Brain scans suggest the pandemic prematurely aged teens’ brains

A small study finds rapid brain maturation in pandemic kids

A woman wearing a face mask stands inside a home, looking out through a window

Changes wrought by the pandemic during the last few years may have affected the development of adolescent brains.

Justin Paget/Digital Vision/Getty

Living through the COVID-19 pandemic may have matured teens’ brains beyond their years.

From online schooling and social isolation to economic hardship and a mounting death count, the last few years have been rough on young people. For teens, the pandemic and its many side effects came during a crucial window in brain development.

Now, a small study comparing brain scans of young people from before and after 2020 reveals that the brains of teens who lived through the pandemic look about three years older than expected, scientists say.

This research, published December 1 in Biological Psychiatry: Global Open Science, is the first to look at the impact of the pandemic on brain aging.

The finding reveals that “the pandemic hasn’t been bad just in terms of mental health for adolescents,” says Ian Gotlib, a clinical neuroscientist at Stanford University. “It seems to have altered their brains as well.”

The study can’t link those brain changes to poor mental health during the pandemic. But “we know there is a relationship between adversity and the brain as it tries to adapt to what it’s been given,” says Beatriz Luna, a developmental cognitive neuroscientist at the University of Pittsburgh, who wasn’t involved in the research. “I think this is a very important study that sets the ball rolling for us to look at this.”

The roots of this study date back to nearly a decade ago, when Gotlib and his colleagues launched a project in California’s Bay Area to study depression in adolescents. The researchers were collecting information on the mental health of the kids in the study, and did MRI scans of their brains.

Lockdown orders in the spring of 2020 forced the researchers to stop the project. When they restarted a year later, Gotlib worried that stress from the pandemic threatened to skew their results.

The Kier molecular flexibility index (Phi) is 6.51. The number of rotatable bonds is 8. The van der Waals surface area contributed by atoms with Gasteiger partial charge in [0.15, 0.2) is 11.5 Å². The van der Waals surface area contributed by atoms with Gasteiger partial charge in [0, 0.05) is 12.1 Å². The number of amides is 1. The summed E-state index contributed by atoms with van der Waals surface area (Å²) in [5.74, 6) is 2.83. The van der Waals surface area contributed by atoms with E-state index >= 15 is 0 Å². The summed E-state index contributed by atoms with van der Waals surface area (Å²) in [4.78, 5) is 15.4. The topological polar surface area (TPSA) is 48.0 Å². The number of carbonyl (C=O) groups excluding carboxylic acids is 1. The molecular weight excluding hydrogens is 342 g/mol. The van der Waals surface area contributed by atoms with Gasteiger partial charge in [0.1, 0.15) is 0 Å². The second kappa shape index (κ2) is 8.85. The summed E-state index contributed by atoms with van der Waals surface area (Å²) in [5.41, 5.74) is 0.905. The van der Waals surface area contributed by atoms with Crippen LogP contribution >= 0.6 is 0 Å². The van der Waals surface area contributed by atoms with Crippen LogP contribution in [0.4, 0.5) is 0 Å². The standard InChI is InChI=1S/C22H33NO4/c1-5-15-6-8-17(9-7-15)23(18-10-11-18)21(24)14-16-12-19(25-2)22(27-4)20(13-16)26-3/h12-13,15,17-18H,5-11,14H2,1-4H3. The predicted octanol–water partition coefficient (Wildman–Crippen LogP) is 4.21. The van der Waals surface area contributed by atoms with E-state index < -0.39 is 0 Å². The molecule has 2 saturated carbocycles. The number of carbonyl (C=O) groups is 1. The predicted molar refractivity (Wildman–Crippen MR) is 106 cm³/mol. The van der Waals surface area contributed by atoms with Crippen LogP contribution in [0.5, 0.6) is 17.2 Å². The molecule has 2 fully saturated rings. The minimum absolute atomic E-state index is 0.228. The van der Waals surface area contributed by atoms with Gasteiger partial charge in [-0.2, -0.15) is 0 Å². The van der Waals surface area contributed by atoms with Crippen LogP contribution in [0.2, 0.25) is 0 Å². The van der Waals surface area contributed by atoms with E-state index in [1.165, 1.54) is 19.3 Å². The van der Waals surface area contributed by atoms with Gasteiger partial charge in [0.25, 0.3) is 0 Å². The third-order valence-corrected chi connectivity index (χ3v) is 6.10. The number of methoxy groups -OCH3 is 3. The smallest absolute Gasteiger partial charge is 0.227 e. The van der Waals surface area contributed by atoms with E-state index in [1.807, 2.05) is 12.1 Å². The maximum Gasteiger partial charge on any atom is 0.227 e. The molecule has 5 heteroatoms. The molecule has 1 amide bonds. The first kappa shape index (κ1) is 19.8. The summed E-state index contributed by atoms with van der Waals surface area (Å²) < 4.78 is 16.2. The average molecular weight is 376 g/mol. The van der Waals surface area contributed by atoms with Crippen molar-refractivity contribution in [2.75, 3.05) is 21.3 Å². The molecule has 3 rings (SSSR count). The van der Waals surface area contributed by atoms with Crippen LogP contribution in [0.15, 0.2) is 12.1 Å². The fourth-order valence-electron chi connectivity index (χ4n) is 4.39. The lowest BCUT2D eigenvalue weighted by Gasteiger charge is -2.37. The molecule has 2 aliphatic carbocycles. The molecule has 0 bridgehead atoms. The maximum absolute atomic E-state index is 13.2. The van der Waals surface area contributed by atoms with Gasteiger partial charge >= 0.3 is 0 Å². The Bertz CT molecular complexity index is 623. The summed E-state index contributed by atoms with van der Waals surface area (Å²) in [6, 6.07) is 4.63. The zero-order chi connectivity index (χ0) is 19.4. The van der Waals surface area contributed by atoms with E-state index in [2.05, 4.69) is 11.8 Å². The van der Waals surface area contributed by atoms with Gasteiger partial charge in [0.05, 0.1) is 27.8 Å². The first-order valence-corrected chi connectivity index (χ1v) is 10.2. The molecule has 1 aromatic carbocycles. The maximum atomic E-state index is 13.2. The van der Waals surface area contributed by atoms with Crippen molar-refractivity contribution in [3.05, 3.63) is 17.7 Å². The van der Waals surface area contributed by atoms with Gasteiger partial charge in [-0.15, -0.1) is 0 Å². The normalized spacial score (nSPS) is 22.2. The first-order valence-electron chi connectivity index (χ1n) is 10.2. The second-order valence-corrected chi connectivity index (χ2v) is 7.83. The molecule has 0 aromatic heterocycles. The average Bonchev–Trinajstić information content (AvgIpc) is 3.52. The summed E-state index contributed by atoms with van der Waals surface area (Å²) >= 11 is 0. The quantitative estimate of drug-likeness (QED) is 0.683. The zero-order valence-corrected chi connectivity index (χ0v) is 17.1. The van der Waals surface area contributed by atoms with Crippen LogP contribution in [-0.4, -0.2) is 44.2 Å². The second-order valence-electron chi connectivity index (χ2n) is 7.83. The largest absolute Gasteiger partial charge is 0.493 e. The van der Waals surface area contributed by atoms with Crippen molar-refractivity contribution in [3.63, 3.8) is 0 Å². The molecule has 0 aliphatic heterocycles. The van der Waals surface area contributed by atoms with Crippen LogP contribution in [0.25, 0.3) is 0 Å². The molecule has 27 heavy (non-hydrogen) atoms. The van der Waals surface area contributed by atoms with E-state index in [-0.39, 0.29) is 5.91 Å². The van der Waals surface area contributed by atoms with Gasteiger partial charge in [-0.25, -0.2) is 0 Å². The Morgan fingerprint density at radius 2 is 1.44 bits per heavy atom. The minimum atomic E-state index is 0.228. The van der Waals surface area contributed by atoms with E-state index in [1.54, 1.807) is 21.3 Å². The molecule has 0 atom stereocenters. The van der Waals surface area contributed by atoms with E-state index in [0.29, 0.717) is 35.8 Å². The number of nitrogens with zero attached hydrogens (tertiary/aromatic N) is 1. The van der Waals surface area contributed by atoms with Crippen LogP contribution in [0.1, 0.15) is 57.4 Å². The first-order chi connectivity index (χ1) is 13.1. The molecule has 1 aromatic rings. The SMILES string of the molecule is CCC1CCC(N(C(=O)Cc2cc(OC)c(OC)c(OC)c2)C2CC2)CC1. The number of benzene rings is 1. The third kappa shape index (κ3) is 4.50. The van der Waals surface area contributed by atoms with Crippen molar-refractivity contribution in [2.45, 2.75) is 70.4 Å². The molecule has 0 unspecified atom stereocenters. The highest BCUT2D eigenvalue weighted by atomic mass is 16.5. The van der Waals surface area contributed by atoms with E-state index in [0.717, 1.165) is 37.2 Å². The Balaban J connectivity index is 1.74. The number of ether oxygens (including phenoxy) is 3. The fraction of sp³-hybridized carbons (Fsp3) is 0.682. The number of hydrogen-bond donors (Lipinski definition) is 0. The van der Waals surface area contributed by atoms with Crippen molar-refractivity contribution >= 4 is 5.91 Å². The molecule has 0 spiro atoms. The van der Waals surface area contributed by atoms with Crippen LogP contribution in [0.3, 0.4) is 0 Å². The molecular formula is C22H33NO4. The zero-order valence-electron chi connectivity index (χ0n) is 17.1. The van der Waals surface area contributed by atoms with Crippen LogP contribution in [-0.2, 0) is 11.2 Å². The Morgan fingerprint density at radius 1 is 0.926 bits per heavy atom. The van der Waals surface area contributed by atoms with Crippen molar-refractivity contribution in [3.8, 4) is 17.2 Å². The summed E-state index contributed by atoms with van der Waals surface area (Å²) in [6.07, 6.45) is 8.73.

It turned out that the kids making their way back to the study after a year of pandemic life were reporting higher rates of anxiety and depression than their peers from before 2020. So, the team decided to compare brain scans captured before the start of the pandemic with scans taken between October 2020 and March 2022.

The researchers looked at differences in 64 scans from each group, matched by the kids’ sex and age, with an average age of around 16 for each group.

The results were “striking,” Gotlib says.

Adolescent brains naturally go through a maturation process that results in the thickening of the hippocampus, an area involved with memory and concentration, and the amygdala, which regulates emotional processing. At the same time, the cortex — an area that regulates emotional functioning — starts thinning.  

The brain scans revealed that this maturation process had moved more quickly in teens who had lived through the pandemic. Gotlib says that their brains appeared three to four years older than the brains of the teens scanned before the start of the pandemic.  

Exactly what part of the pandemic may have shaped teen brains is unclear. But “this study shows that the pandemic has had a material impact on brain maturation,” says Joan Luby, a child psychiatrist at Washington University School of Medicine in St Louis, who wasn’t involved in the research.

Gotlib suspects that stress is to blame. Previous studies have shown that exposure to violence or negligence can lead to accelerated brain maturation in children. Considering that mental health plummeted for teens during the pandemic (SN: 9/8/22), “it’s not a big leap” to think that the stressful conditions could also have shaped brain development in his study’s cohort, Gotlib says.

But what caused the alterations and what implications they may have are still open questions. Rudolf Uher, a neuroscientist at Dalhousie University in Halifax, Canada, points out that other factors like more screen time due to online schooling could be at play. And he cautions that future research may not back up this study’s findings.

And it’s unclear whether accelerated brain aging has impacted teen health, or if issues will manifest later in life. While researchers can’t say for sure, “if your brain is prematurely aging, that’s generally not a good thing,” Luby says.

Either way, ensuring that people have access to mental health services will be crucial to helping children of the pandemic, Gotlib says.

“These kids are hurting,” he says. “We need to take that seriously and make sure we’re offering them treatment.” 

About Freda Kreier

Freda Kreier was a fall 2021 intern at Science News. She holds a bachelor’s degree in molecular biology from Colorado College and a master’s in science communication from the University of California, Santa Cruz.

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